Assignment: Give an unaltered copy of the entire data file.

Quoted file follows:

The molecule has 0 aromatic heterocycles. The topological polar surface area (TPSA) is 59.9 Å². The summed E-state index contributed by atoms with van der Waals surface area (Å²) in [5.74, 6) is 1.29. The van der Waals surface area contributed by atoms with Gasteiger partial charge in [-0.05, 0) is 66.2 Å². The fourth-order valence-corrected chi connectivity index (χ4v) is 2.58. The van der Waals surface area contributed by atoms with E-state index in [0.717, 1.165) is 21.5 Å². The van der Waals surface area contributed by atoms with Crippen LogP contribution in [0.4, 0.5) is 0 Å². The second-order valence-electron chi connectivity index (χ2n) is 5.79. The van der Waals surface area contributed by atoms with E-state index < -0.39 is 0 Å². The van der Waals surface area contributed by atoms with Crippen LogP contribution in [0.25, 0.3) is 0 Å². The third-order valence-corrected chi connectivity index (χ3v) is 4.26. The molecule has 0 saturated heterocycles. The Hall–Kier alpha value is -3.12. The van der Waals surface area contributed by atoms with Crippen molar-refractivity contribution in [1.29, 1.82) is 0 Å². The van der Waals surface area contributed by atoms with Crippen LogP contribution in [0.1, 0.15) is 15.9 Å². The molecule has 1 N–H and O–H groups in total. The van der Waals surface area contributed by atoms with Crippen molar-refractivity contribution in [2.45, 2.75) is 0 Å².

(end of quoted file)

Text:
The molecule has 0 aromatic heterocycles. The topological polar surface area (TPSA) is 59.9 Å². The summed E-state index contributed by atoms with van der Waals surface area (Å²) in [5.74, 6) is 1.29. The van der Waals surface area contributed by atoms with Gasteiger partial charge in [-0.05, 0) is 66.2 Å². The fourth-order valence-corrected chi connectivity index (χ4v) is 2.58. The van der Waals surface area contributed by atoms with E-state index in [0.717, 1.165) is 21.5 Å². The van der Waals surface area contributed by atoms with Crippen LogP contribution in [0.4, 0.5) is 0 Å². The second-order valence-electron chi connectivity index (χ2n) is 5.79. The van der Waals surface area contributed by atoms with E-state index < -0.39 is 0 Å². The van der Waals surface area contributed by atoms with Crippen LogP contribution in [0.25, 0.3) is 0 Å². The third-order valence-corrected chi connectivity index (χ3v) is 4.26. The molecule has 0 saturated heterocycles. The Hall–Kier alpha value is -3.12. The van der Waals surface area contributed by atoms with Crippen molar-refractivity contribution in [1.29, 1.82) is 0 Å². The van der Waals surface area contributed by atoms with Crippen LogP contribution in [0.1, 0.15) is 15.9 Å². The molecule has 1 N–H and O–H groups in total. The van der Waals surface area contributed by atoms with Crippen molar-refractivity contribution in [2.45, 2.75) is 0 Å².